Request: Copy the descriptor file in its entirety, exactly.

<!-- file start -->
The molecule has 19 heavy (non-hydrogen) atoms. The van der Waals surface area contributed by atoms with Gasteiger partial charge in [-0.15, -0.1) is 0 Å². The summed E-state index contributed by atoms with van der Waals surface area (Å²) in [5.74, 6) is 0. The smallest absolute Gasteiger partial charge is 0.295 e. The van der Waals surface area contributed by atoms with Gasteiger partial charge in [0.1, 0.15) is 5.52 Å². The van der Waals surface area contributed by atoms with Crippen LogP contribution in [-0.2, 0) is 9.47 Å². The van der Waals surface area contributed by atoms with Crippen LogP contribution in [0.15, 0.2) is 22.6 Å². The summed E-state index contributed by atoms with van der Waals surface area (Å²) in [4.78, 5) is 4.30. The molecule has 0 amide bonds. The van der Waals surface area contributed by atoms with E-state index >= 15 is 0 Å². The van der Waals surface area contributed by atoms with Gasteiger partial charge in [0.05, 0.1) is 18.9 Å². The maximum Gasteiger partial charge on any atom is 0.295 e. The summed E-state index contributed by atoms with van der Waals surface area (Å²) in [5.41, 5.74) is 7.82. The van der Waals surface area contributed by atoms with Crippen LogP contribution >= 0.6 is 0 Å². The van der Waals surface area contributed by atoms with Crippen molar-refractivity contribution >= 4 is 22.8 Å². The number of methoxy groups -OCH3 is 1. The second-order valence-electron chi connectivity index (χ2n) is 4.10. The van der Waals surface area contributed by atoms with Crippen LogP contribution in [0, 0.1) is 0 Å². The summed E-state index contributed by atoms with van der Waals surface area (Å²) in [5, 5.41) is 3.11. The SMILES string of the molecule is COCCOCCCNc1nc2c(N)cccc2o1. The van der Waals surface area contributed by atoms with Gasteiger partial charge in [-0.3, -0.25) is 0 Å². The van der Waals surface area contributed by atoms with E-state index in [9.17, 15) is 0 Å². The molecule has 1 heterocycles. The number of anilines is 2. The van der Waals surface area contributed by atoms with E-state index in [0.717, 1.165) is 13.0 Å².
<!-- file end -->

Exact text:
The molecule has 19 heavy (non-hydrogen) atoms. The van der Waals surface area contributed by atoms with Gasteiger partial charge in [-0.15, -0.1) is 0 Å². The summed E-state index contributed by atoms with van der Waals surface area (Å²) in [5.74, 6) is 0. The smallest absolute Gasteiger partial charge is 0.295 e. The van der Waals surface area contributed by atoms with Gasteiger partial charge in [0.1, 0.15) is 5.52 Å². The van der Waals surface area contributed by atoms with Crippen LogP contribution in [-0.2, 0) is 9.47 Å². The van der Waals surface area contributed by atoms with Crippen LogP contribution in [0.15, 0.2) is 22.6 Å². The summed E-state index contributed by atoms with van der Waals surface area (Å²) in [4.78, 5) is 4.30. The molecule has 0 amide bonds. The van der Waals surface area contributed by atoms with E-state index >= 15 is 0 Å². The van der Waals surface area contributed by atoms with Gasteiger partial charge in [0.05, 0.1) is 18.9 Å². The maximum Gasteiger partial charge on any atom is 0.295 e. The summed E-state index contributed by atoms with van der Waals surface area (Å²) in [5.41, 5.74) is 7.82. The van der Waals surface area contributed by atoms with Crippen LogP contribution >= 0.6 is 0 Å². The van der Waals surface area contributed by atoms with Crippen molar-refractivity contribution >= 4 is 22.8 Å². The number of methoxy groups -OCH3 is 1. The second-order valence-electron chi connectivity index (χ2n) is 4.10. The van der Waals surface area contributed by atoms with Crippen LogP contribution in [0, 0.1) is 0 Å². The summed E-state index contributed by atoms with van der Waals surface area (Å²) in [5, 5.41) is 3.11. The SMILES string of the molecule is COCCOCCCNc1nc2c(N)cccc2o1. The van der Waals surface area contributed by atoms with Gasteiger partial charge in [-0.3, -0.25) is 0 Å². The van der Waals surface area contributed by atoms with E-state index in [9.17, 15) is 0 Å². The molecule has 1 heterocycles. The number of anilines is 2. The van der Waals surface area contributed by atoms with E-state index in [0.717, 1.165) is 13.0 Å².